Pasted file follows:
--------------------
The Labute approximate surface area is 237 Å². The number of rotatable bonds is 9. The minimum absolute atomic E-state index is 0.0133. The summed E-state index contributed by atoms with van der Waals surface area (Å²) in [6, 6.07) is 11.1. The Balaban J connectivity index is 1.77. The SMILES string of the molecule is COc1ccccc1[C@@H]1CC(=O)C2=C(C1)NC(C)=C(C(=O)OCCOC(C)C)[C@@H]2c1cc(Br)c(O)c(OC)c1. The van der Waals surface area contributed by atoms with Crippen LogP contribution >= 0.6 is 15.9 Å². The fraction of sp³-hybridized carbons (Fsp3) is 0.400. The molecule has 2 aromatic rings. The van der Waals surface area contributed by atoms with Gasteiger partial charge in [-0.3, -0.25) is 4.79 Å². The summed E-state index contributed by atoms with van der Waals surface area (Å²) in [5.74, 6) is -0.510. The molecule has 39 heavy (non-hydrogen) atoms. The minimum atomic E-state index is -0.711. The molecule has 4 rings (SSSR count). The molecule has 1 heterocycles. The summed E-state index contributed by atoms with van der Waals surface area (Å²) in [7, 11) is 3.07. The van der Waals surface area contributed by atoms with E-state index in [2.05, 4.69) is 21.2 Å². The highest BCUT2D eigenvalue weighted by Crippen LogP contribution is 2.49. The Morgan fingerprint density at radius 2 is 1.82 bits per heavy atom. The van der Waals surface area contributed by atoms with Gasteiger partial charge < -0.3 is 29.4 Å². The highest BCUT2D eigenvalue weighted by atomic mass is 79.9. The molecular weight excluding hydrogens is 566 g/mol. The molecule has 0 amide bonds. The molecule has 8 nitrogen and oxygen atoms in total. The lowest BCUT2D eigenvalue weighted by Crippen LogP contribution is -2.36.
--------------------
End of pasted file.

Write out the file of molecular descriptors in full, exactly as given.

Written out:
The Labute approximate surface area is 237 Å². The number of rotatable bonds is 9. The minimum absolute atomic E-state index is 0.0133. The summed E-state index contributed by atoms with van der Waals surface area (Å²) in [6, 6.07) is 11.1. The Balaban J connectivity index is 1.77. The SMILES string of the molecule is COc1ccccc1[C@@H]1CC(=O)C2=C(C1)NC(C)=C(C(=O)OCCOC(C)C)[C@@H]2c1cc(Br)c(O)c(OC)c1. The van der Waals surface area contributed by atoms with Crippen LogP contribution >= 0.6 is 15.9 Å². The fraction of sp³-hybridized carbons (Fsp3) is 0.400. The molecule has 2 aromatic rings. The van der Waals surface area contributed by atoms with Gasteiger partial charge in [-0.3, -0.25) is 4.79 Å². The summed E-state index contributed by atoms with van der Waals surface area (Å²) in [5.74, 6) is -0.510. The molecule has 39 heavy (non-hydrogen) atoms. The minimum atomic E-state index is -0.711. The molecule has 4 rings (SSSR count). The molecule has 1 heterocycles. The summed E-state index contributed by atoms with van der Waals surface area (Å²) in [7, 11) is 3.07. The van der Waals surface area contributed by atoms with E-state index in [2.05, 4.69) is 21.2 Å². The highest BCUT2D eigenvalue weighted by Crippen LogP contribution is 2.49. The Morgan fingerprint density at radius 2 is 1.82 bits per heavy atom. The van der Waals surface area contributed by atoms with Gasteiger partial charge < -0.3 is 29.4 Å². The highest BCUT2D eigenvalue weighted by atomic mass is 79.9. The molecular weight excluding hydrogens is 566 g/mol. The molecule has 0 amide bonds. The molecule has 8 nitrogen and oxygen atoms in total. The lowest BCUT2D eigenvalue weighted by Crippen LogP contribution is -2.36.